I’ve always wondered about U.F.O’s. By attending a Pampered Chef party or roaming through a kitchen utensil store, you can open the door to a new world of objects that make your life easier.
Walking down the aisle, a myriad of gadgets and gizmos serve as constant amazement at the ever striving need to combine and make simple tasks easier.
A utensil clip can hold your stirring spoon to your pot. Plastic handle helpers go on hot pots and pans, so you can lift them without burning yourself. And there are a couple dozen objects you can use to cut, zest, slice, dice, crinkle, peel, core, wedge, scoop, chop, grate, seal and spiralize your fruits and vegetables. What will they think of next?
I’m dating myself, but back in the day, a sharp knife did the work of all of those objects.
In the small appliance category, you can fill an entire cabinet or two or three with a steamer, pressure cooker, air fryer, special toaster, breadmaker, rice maker, Instapot, popcorn maker, pizza maker, pasta maker and cooker, griddle, electric indoor grill, panini maker, juicer, food processor, rotisserie and a fancy sous vide water emersion cooker. Or you can have a pot, pan and an oven.
You can use special dishes for tacos, chips and dip, brownie bites, waffle sticks, miniloaves, granola snacks, pizza stone and minimuffins. But a larger kitchen is inevitably required to make your life easier… in the kitchen.
Comedian George Carlin used to talk about the endless amount of stuff humans accumulate, requiring bigger houses to store all the stuff. He could’ve stayed in the kitchen and started a whole new routine.
Now, I’m not a gadget person, obviously, and my view of cooking is anything that requires more than 30 minutes, start to finish, isn’t worth eating. But my husband, who loves to cook, is also addicted to the latest and greatest machinations to make a 10-minute task take 5 minutes less. I wonder if it occurs to him and his fellow thingy users that all the time it takes to clean all these objects may make up for the few minutes saved. And you wouldn’t need such a big kitchen. Silly me, he never cleans up anyway.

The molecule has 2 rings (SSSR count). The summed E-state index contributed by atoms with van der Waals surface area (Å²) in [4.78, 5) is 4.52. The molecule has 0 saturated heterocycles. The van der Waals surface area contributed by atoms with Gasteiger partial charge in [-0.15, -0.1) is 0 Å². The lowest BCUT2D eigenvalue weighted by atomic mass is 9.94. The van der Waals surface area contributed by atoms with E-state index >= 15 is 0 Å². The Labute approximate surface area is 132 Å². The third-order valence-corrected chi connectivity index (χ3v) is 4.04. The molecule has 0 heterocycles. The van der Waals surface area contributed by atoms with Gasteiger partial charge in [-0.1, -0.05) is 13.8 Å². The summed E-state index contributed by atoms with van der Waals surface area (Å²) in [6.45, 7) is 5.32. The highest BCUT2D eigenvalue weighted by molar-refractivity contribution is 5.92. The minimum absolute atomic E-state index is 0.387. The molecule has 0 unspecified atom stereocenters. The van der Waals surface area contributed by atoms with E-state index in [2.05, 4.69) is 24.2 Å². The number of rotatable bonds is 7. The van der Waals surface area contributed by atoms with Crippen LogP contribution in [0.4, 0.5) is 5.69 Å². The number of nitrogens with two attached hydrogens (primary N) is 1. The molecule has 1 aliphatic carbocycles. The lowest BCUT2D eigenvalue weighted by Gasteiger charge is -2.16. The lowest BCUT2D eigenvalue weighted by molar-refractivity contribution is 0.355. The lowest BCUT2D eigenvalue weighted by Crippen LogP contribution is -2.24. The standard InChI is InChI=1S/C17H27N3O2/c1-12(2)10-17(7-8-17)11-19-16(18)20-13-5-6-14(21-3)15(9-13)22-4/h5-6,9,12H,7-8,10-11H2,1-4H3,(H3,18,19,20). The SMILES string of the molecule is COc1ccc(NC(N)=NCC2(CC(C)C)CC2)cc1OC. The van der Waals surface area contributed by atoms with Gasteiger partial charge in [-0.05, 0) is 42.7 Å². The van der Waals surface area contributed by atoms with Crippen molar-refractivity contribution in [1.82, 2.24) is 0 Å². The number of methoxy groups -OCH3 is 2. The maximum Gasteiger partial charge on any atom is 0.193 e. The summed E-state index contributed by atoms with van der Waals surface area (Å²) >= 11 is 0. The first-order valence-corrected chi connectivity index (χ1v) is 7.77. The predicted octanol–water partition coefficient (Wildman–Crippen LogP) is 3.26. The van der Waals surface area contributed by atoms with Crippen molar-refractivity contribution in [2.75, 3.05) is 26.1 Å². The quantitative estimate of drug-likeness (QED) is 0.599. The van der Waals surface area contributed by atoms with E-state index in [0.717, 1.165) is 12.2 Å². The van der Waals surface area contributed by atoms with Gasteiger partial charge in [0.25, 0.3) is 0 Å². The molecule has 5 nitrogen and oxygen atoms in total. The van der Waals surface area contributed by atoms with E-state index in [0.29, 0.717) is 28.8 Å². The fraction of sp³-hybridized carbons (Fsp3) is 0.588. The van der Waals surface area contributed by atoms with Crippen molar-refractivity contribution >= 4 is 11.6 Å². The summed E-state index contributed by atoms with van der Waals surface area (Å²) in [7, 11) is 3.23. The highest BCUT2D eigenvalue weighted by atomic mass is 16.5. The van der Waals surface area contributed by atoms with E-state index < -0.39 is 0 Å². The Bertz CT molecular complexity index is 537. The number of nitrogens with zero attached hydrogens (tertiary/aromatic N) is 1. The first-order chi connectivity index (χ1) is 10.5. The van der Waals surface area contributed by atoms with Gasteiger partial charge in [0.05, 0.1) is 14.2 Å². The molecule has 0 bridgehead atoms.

One time, I fell into the trap. I started to make smoothie shakes and while I do own a blender, I saw this doohickey that you can blend and drink in the same container—and it was really fast. So, I bought it. The first time using it had a bit of a learning curve. You fill the container and screw the blade mechanism on the bottom, then invert the liquid container to blend and pulvarate. BUT…you need to make sure the seal is tight on the blade mechanism or you have a big flying leaky mess.
After a few uses, I was a pro and happy with my purchase…until, the cog, wheel, gears or whatever started to wear down from use…after six whole months.
So, I went on their website, called and otherwise dogged every interweb avenue for a solution. I was told.
“It’s just wear and tear, but you are welcome to buy a new one at a discounted price.”
And that was it. In the garbage it went and just like that, I was cured. No more useless f***ing object U.F.O’s for me. Even if P.T. Barnum didn’t say it, I agree with the sentiment. A sucker is born every minute.
© Suzanne Rudd Hamilton 2022
One thought on “Useless F***ing Object”
As my grandmother used to say when frustrated by something, “Oh, stuff and bother!” Too much stuff is definitely a bother, and you’ve conveyed that here humourously and effectively. Nice job.
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